Approximately 900 million single-use lightweight plastic bags are used in Queensland each year.
The majority of these bags end up in landfill; however around 2 per cent of the bags are littered—which means up to 16 million bags entering the environment in Queensland each year.
Although they represent only a small proportion of the litter stream, plastic bags are a highly conspicuous source of plastic pollution that can be avoided. Whether littered or dumped in tips, lightweight plastic bags tend to be picked up by the wind – travelling great distances, causing damage to wildlife and impacting on the visual amenity of an area.
The size of the plastic bag problem
- Australians use over 10 million lightweight plastic bags every day (4-6 billion per year)
- Approximately 900 million single-use lightweight plastic bags are used in QLD every year
- On average, every Queenslander uses 200 single-use plastic bags every year
- Of the large number of bags supplied, less than 4% are recycled
- Nationwide we dump almost 4 billion recyclable bags per year and approximately 50 million are littered.
Did you know? The average life span (the amount of time we use it) of a plastic bag is 20 minutes but a plastic bag’s components can last up to 1000 years in landfill or the environment.
Impacts of plastic bags on the environment
Recent CSIRO research has shown that plastic pollution in coastal waterways is killing and seriously impacting on marine wildlife, notably endangered leatherback turtles, vulnerable green turtles and seabird chicks.
The research notes that some marine turtles will preferentially eat plastic bags. When plastic bags break down in micro-pieces, the chemical additives and plastic compounds are able to more easily enter food chains creating cumulative risks for animals and humans.
The CSIRO studies suggest that by 2050, 95% of all sea birds will have plastics in their gut.
It is estimated that globally over 1 million sea birds and over 100,000 mammals die every year as a result of plastic. These creatures die through ingestion mistaking it as food or from entanglement in plastic items. Consumed debris may starve animals by preventing ingestion of food, reducing absorption of nutrients, mechanical blockage or impairment of the digestive system resulting in internal wounds and ulceration. When plastics are regurgitated as food to chicks by their parents, physical impacts and internal ulcerations are likely to lower survival rates.
A serious issue for Queensland
A substantial amount of research indicates that the Great Barrier Reef is suffering from the impacts of plastic litter pollution. Apart from discarded fishing gear, plastic bags are the most dangerous item of marine debris in terms of potential for wildlife to become entangled in or ingest the bags.
The Great Barrier Reef Outlook Report 2014 identified marine debris and plastics as a major threat to the health of the reef. It was found that between 2008 and 2014, 683,000 items of marine debris were recovered within the marine park.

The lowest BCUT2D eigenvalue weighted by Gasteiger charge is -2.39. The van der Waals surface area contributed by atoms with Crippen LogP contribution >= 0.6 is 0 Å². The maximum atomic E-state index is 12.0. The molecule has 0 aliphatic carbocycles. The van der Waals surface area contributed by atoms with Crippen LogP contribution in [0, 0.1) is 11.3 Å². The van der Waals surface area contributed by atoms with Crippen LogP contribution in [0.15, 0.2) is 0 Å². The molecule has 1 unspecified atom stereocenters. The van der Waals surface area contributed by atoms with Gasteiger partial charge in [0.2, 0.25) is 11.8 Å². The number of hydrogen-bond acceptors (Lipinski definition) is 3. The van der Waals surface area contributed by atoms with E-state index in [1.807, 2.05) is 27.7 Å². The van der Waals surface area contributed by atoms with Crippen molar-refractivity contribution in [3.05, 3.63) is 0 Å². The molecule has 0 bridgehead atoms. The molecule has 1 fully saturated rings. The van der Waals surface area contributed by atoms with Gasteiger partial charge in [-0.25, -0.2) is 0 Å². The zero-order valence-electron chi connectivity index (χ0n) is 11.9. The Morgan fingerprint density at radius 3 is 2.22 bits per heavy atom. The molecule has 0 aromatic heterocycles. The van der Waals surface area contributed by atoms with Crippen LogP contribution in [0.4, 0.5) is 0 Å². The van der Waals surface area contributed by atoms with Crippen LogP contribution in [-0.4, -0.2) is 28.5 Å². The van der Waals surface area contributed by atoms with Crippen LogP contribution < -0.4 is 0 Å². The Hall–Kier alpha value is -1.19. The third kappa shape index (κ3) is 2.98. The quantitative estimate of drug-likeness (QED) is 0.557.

In addition, plastic bags break down creating microplastics that are so small that they have the huge potential to affect virtually all marine life. “When things get that small, it targets up for 96 per cent of the world’s biodiversity, which are invertebrates, to potentially start ingesting them. They can enter the bloodstream through the gut, and then they can circulate in the bloodstream directly entering cells and tissues of these animals”, says researcher Professor Emma Johnston, from the Sydney Institute of Marine Science.
Marine Biologist Dr. Kathy Townsend from the Moreton Bay Research Station, University of QLD, estimates that approximately 30% of the turtles she autopsies have plastics, including plastic bags, in their intestinal tract. Marine turtles are particularly vulnerable to floating debris as some species of marine turtles are thought to mistake plastic bags and other similar items for jellyfish prey.
Additionally, a significant number of dead whales and dolphins have been found to ingest sufficient plastics to have caused fatal blockages. According to the Boomerang Alliance, in August 2000, an eight metre Bryde’s whale died soon after becoming stranded on a Cairns beach. An autopsy found that the whale’s stomach was tightly packed with 6 square metres of plastic, including many single-use lightweight plastic bags.
The cost of plastic litter
The United Nations Environment Programme (UNEP) published a report in 2014, Valuing Plastics: The Business Case for Measuring, Managing and Disclosing Plastic Use in the Consumer Goods Industry, which identifies that plastics finding their way into the world’s oceans costs approximately AUD$17.3 billion per year in environmental damage to marine ecosystems; and the total natural capital cost of plastic used in the consumer goods industry estimated to be more than AUD$99 billion per year.
Examples of the impacts on the economy associated with marine plastic pollution include:
- Asia-Pacific Economic Cooperation (APEC) estimates that the cost to the tourism, fishing and shipping industries was AUD$1.6billion in our region;
- Local authorities have to bear the cost of cleaning up plastic litter from beaches, maintaining litter traps and bins etc. The cost on local government to manage litter in NSW is approximately $132 million per year. These costs are ultimately passed onto residents and businesses.
- Given the importance that tourism and eco-tourism play in Queensland’s economy and job market, the cost of plastic pollution is substantial.
- A brief history of plastic bag bans around the world >>
- What bags are banned in Queensland next year? >>
- 5 steps to managing the plastic bag ban as a business >>
- Resources and signage for businesses >>
- See what other retailers are doing to prepare for the ban >>
Unsure if your bag will be banned? Contact the National Retail Association >>